The daily business briefing: January 28, 2022
Data shows economy grew last year at fastest pace since 1984, Apple reports a record quarter despite supply problems, and more
Economy grew last year at fastest pace since 1984
The U.S. economy grew by 5.7 percent in 2021, its strongest growth since 1984, the Commerce Department reported Thursday. In 2020, it shrank by 3.4 percent, the largest drop in 74 years. The turnaround came after the federal government provided trillions of dollars in COVID-19 relief. Growth picked up in the fourth quarter as companies managed to restore inventories that had been depleted by supply-chain disruptions caused by the pandemic and strong demand. The recovery and supply problems have resulted in high inflation as well as strong job growth, which have made it possible for the Federal Reserve to map out plans to wind down its efforts to boost the economy with asset purchases and near-zero interest rates.
Apple reports record quarter despite supply bottlenecks
Apple on Thursday reported record quarterly revenue and profit despite supply chain problems. The iPhone maker said revenue reached $123.9 billion in the last three months of 2021, and profit hit $34.6 billion. Both figures exceeded analysts' expectations and smashed company records. CEO Tim Cook said supply chain constraints are expected to ease in the current quarter, although it was not possible to project when the bottlenecks would clear up for good. Apple predicted it would see year-on-year growth in the first quarter of 2022. Apple shares rose 4 percent in after-market trading after the earnings report.
Judge cancels Biden administration's offshore oil and gas leases
A federal judge on Thursday invalidated a massive offshore oil and gas lease in the Gulf of Mexico, ruling that the Biden administration violated federal rules by relying on an analysis that didn't fully take into account how the leases would affect the climate. In his first days in office, President Biden issued an executive order pausing new oil and gas drilling permits. Thirteen states filed a lawsuit, and a Louisiana judge blocked the order. The Biden administration, saying its hands were tied, offered 80 million acres for drilling leases in the Gulf of Mexico, and sold 1.7 million acres of leases, netting nearly $192 million. Environmental groups sued over the sale, saying it was based on flawed assumptions from an outdated model, and U.S. District Court Judge Rudolph Contreras agreed.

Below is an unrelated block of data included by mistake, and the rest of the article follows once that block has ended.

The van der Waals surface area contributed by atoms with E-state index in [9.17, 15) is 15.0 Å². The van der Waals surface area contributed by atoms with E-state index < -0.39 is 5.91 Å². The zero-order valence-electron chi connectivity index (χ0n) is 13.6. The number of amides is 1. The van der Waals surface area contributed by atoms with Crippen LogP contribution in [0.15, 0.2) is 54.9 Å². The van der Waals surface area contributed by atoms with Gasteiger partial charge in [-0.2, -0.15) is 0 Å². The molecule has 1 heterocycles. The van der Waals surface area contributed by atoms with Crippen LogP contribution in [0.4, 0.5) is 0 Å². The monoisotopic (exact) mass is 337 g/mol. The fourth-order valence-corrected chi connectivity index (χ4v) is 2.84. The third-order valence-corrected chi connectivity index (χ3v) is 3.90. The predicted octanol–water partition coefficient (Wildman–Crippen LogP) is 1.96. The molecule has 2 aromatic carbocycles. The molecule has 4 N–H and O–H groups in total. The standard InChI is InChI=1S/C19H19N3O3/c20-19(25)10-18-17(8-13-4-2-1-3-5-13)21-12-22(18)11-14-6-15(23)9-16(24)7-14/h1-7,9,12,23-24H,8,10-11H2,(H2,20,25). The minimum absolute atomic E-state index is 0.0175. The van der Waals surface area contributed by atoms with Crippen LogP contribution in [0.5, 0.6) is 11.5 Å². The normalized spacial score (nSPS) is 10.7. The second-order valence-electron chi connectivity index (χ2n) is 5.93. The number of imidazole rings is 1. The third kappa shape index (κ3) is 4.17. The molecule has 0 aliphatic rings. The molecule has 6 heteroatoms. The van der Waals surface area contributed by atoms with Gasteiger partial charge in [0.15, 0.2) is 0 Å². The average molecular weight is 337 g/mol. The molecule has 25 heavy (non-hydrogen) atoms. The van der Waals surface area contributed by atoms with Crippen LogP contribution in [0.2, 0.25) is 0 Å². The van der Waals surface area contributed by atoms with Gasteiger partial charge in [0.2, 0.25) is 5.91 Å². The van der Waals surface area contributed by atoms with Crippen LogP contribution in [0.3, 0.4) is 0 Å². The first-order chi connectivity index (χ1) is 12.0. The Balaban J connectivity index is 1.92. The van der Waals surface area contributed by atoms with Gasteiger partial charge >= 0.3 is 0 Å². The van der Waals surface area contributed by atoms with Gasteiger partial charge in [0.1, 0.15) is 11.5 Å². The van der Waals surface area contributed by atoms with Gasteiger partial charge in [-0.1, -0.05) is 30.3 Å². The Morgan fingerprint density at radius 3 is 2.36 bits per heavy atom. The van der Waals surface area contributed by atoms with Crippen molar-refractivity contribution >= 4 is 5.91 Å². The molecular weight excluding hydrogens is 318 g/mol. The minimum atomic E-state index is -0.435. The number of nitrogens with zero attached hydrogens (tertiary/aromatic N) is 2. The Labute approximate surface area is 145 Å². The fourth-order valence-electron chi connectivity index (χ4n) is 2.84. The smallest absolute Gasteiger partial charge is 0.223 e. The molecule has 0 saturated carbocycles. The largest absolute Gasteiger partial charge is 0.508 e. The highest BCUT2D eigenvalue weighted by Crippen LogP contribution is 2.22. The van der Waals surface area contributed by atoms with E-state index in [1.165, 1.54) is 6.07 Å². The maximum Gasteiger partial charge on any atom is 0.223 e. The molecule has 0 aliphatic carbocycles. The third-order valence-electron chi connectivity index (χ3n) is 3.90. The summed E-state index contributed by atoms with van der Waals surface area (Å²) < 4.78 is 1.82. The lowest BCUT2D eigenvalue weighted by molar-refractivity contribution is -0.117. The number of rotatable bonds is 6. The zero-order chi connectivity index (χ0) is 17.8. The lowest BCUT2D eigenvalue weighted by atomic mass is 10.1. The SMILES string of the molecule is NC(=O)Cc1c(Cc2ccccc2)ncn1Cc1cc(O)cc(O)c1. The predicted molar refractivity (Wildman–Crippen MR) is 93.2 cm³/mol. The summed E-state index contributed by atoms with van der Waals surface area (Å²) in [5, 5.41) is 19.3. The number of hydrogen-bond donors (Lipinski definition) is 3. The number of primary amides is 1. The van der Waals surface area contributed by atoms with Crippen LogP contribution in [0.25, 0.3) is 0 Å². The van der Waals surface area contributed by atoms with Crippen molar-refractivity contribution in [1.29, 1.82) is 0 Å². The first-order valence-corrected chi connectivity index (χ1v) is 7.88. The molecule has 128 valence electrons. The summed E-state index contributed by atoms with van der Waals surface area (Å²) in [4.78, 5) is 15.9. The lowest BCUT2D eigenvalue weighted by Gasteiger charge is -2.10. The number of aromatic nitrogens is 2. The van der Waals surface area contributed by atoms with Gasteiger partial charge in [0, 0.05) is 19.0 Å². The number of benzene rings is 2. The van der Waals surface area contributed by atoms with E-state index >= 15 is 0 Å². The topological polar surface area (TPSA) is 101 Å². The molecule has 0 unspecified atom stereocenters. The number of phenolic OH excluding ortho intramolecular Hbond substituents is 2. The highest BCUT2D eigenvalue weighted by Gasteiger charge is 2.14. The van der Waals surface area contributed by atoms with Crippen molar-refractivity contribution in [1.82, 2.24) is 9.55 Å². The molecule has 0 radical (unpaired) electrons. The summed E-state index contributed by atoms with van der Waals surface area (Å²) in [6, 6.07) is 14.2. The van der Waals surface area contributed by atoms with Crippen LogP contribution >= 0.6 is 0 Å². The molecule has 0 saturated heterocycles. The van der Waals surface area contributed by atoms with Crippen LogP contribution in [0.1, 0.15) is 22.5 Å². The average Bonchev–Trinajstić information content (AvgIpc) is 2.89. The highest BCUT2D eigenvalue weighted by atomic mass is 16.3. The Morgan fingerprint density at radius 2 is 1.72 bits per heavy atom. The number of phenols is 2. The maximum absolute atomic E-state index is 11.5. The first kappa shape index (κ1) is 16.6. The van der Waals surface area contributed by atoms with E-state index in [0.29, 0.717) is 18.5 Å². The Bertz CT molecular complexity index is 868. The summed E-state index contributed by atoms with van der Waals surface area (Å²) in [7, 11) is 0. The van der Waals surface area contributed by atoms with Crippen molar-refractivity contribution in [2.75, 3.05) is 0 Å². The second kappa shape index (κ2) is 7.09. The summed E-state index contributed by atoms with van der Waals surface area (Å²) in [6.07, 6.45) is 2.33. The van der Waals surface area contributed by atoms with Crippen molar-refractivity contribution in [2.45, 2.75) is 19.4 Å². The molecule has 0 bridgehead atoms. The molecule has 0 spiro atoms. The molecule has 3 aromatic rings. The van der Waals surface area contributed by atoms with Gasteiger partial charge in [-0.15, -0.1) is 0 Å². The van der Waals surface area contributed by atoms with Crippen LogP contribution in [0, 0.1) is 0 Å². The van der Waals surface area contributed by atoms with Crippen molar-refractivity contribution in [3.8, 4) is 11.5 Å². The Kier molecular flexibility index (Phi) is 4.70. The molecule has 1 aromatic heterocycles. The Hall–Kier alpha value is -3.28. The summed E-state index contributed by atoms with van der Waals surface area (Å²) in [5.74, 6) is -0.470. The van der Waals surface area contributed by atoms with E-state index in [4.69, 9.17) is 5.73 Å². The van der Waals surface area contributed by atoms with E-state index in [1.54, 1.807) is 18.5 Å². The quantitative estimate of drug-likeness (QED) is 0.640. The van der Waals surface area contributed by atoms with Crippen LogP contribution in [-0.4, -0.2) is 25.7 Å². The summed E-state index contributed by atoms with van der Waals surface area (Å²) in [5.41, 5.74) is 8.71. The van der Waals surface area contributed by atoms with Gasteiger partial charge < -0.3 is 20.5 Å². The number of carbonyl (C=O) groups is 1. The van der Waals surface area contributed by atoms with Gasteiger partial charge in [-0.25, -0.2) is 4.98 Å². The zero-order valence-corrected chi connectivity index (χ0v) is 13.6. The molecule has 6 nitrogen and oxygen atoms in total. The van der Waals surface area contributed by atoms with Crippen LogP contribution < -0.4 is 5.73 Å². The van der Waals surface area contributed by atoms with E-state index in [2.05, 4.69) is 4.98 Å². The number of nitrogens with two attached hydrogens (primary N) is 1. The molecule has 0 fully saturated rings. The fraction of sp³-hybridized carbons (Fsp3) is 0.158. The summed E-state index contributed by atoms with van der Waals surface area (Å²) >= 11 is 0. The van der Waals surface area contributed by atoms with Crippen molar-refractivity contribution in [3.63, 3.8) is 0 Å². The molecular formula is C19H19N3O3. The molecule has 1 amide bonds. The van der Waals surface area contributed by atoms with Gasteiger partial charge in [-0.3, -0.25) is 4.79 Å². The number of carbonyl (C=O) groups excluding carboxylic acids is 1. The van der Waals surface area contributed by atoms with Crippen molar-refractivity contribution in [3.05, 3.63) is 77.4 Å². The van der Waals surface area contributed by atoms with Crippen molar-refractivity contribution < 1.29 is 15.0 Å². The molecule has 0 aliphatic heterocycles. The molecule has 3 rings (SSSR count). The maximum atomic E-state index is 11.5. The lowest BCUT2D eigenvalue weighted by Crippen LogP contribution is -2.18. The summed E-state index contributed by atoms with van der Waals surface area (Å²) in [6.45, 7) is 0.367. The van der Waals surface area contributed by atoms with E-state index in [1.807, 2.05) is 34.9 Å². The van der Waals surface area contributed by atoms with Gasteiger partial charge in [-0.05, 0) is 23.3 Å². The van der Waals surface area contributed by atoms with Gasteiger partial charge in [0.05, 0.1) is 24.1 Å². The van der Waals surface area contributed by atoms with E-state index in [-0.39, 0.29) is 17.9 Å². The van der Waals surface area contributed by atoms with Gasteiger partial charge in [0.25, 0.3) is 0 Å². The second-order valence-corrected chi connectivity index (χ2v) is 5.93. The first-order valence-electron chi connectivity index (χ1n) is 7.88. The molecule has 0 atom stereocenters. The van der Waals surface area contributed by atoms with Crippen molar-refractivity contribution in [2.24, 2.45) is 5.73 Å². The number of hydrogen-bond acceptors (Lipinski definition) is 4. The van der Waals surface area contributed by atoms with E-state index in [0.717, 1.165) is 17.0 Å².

Stock futures mixed as volatile week nears close
Stock futures fell early Friday, giving back overnight gains as volatility continued on Wall Street. Futures tied to the Dow Jones Industrial Average and the S&P 500 were down by about 0.4 percent at 6:45 a.m. ET. Futures tied to the tech-heavy Nasdaq were flat. The indexes' struggles came despite a 4 percent surge by Apple shares in after-market trading after the iPhone maker reported record quarterly revenue and profits despite supply-chain disruption. The major U.S. averages fell on Thursday and have had broad swings all week as investors reacted to the Federal Reserve's plans to tighten economic policy, with a likely interest rate hike in March. Earlier this week, the market's Cboe Volatility Index jumped to its highest level since October 2020.
Lowe's to open mini-Petco shops inside its stores
Lowe's plans to open mini-Petco shops inside 15 of its stores in Texas, North Carolina, and South Carolina starting in February. The Petco stores-within-a-store will offer staples like dog and cat food, leashes, and litter, and some will also have on-site groomers and veterinarians, CNBC reports. If the pilot program is a success, expect more to quickly open across the United States. Both companies got a boost early in the coronavirus pandemic as people spent more time at home, with many tackling home-improvement projects or adopting pets. But rising inflation is making customers warier about spending, and the two companies are hoping they can get a boost by offering one-stop shopping for pet-loving homeowners.